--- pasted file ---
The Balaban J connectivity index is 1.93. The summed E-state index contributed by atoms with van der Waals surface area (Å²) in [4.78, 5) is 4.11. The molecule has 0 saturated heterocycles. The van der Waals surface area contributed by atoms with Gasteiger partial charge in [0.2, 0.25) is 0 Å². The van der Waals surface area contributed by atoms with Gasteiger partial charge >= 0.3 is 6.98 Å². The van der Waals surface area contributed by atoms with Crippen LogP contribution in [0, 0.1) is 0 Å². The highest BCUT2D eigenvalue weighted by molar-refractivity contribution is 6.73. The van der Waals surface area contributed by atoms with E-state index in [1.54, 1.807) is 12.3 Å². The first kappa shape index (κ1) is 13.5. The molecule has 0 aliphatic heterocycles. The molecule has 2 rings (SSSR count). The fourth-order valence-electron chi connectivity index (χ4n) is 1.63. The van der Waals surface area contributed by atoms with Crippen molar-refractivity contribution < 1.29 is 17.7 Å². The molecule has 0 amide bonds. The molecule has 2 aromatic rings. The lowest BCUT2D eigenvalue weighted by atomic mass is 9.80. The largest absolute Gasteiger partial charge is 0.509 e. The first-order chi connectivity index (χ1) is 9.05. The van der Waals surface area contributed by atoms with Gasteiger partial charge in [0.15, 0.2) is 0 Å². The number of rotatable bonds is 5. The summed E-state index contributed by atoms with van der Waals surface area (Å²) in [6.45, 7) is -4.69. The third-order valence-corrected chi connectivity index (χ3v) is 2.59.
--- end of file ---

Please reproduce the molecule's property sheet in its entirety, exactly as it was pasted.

The Balaban J connectivity index is 1.93. The summed E-state index contributed by atoms with van der Waals surface area (Å²) in [4.78, 5) is 4.11. The molecule has 0 saturated heterocycles. The van der Waals surface area contributed by atoms with Gasteiger partial charge in [0.2, 0.25) is 0 Å². The van der Waals surface area contributed by atoms with Gasteiger partial charge >= 0.3 is 6.98 Å². The van der Waals surface area contributed by atoms with Crippen LogP contribution in [0, 0.1) is 0 Å². The highest BCUT2D eigenvalue weighted by molar-refractivity contribution is 6.73. The van der Waals surface area contributed by atoms with E-state index in [1.54, 1.807) is 12.3 Å². The first kappa shape index (κ1) is 13.5. The molecule has 0 aliphatic heterocycles. The molecule has 2 rings (SSSR count). The fourth-order valence-electron chi connectivity index (χ4n) is 1.63. The van der Waals surface area contributed by atoms with Crippen molar-refractivity contribution < 1.29 is 17.7 Å². The molecule has 0 amide bonds. The molecule has 2 aromatic rings. The lowest BCUT2D eigenvalue weighted by atomic mass is 9.80. The largest absolute Gasteiger partial charge is 0.509 e. The first-order chi connectivity index (χ1) is 9.05. The van der Waals surface area contributed by atoms with Gasteiger partial charge in [0.15, 0.2) is 0 Å². The number of rotatable bonds is 5. The summed E-state index contributed by atoms with van der Waals surface area (Å²) in [6.45, 7) is -4.69. The third-order valence-corrected chi connectivity index (χ3v) is 2.59.